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Bipolar disorder

Bipolar disorder, previously known as manic depression, is a mental disorder that causes periods of depression and periods of abnormally elevated mood. The elevated mood is significant and is known as mania or hypomania, depending on its severity, or whether symptoms of psychosis are present. Other mental health issues such as anxiety disorders and substance use disorder are commonly associated.

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-Lithium reduces the sensitivity of the postsynaptic norepinephrine receptor. - If the receptor is less sensitive, then the receptor is less likely to receive norepinephrine and less norepinephrine transfers throughout the body. -Lithium also increases uptake of norpinephrine into synaptosomes. -Synaptosomes are pinched off nerve endings that cannot release hormones such as norpinephrine. -Less norpinephrine reduces mania (Van Praag, 1977).

Contributed by Jessica Kalmazu Stimely

“Everything still feels a little rickety Like I’m here but not quite here Like I’m just a stand-in for my real self” - Amy Reid, "Crazy"

Contributed by Jessica Kalmazu Stimely

Artwork done by a bipolar patient- two faces in dark and bright colors.

Contributed by Jessica Kalmazu Stimely

Artwork done by a bipolar patient. Notice how they are smiling and baring teeth at the same time.

Contributed by Jessica Kalmazu Stimely

Bipolar disorder is a chemical imbalance which takes place in the brain. Since certain chemicals are off balance those who are bipolar are more perceptible to those emotions. The disorder can become easier to manage with a certain dosage of pills and consistent therapy sessions.

Contributed by Victoria Brice

There is a huge social stigma that is placed upon people with bipolar disorder. They are often ostracized because people do not understand that it is something that the person can't control. What people with the disorder should know is that it is something they should not be ashamed of and that there is help and resources out there to help them. For those who think that people with bipolar disorder are bad people, do some research.

Contributed by Mia Pino

If you ever feel like a plastic bag... Just Kidding. If you ever feel like you are alone with bipolar disorder, realize you are not alone.

Contributed by ThisChick BadderthenYours Motown

"There are several types of bipolar disorder; all involve episodes of depression and mania to a degree. Bipolar disorder is a lifelong illness. Episodes of mania and depression eventually can occur again, if you don't get treatment. Many people sometimes continue to have symptoms, even after getting treatment for their bipolar disorder. Here are the types of bipolar disorder: Bipolar I disorder involves periods of severe mood episodes from mania to depression. Bipolar II disorder is a milder form of mood elevation, involving milder episodes of hypomania that alternate with periods of severe depression. Cyclothymic disorder describes periods of hypomania with brief periods of depression that are not as extensive or long-lasting as seen in full depressive episodes. Mixed bipolar episodes are periods that simultaneously involve the full symptoms of both a manic and a full depressive episode. It's marked by grandiose feelings with racing thoughts. At the same time, the person is irritable, angry, moody, and feeling bad. Rapid-cycling bipolar disorder is characterized by four or more mood episodes that occur within a 12-month period. Episodes must last for some minimum number of days in order to be considered distinct episodes. Some people also experience changes in polarity from high to low or vice-versa within a single week, or even within a single day -- the full symptom profile that defines distinct, separate episodes may not be present (for example, the person may not have a decreased need for sleep), making such "ultra-rapid" cycling a more controversial phenomenon. Rapid cycling can occur at any time in the course of illness, although some researchers believe that it may be more common at later points in the lifetime duration of illness. Women appear more likely than men to have rapid cycling. A rapid-cycling pattern increases risk for severe depression and suicide attempts. Antidepressants are thought to trigger and prolong rapid cycling in bipolar disorder. However, that theory is controversial and is still being studied." Web MD. "Types of Bipolar Disorder: 1, 2, Mixed, Cyclothymic, and More." Types of Bipolar Disorder (2012): n. pag. WebMD. WebMD, 29 June 2012. Web. 11 July 2013.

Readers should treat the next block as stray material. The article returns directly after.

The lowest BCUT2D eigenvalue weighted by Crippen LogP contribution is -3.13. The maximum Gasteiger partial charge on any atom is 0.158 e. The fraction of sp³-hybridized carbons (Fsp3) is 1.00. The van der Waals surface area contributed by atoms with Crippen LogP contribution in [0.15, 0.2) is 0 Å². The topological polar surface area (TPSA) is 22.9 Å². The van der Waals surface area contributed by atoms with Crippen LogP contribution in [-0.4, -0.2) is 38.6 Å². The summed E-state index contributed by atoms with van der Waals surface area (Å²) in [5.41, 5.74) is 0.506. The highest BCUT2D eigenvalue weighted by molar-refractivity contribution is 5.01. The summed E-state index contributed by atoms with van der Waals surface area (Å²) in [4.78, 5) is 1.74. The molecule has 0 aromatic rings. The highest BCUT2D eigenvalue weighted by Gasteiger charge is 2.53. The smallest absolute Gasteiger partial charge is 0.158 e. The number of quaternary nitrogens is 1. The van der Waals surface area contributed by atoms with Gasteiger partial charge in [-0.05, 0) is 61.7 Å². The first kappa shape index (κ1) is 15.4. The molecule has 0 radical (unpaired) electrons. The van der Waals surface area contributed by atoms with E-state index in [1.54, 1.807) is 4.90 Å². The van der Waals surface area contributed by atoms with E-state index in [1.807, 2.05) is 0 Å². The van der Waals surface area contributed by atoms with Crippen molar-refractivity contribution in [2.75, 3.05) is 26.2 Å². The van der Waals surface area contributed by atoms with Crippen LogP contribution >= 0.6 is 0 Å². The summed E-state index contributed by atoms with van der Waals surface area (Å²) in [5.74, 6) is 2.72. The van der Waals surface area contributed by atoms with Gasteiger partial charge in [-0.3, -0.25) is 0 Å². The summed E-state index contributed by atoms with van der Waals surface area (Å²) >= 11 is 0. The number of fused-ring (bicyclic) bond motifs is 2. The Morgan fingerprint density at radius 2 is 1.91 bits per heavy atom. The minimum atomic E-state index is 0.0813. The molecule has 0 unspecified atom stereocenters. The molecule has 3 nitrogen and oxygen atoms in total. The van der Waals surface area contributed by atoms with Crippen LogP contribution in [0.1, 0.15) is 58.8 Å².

Contributed by Lloyd Byram

There are more people than one can image who suffers from mental illness. One of the most diagnosed mental illnesses is Bipolar disorder. I think this is an important topic that people need to address, and the more we know about this disease, the sooner we can identify the symptoms and seek treatment for it.

Contributed by Antwon German

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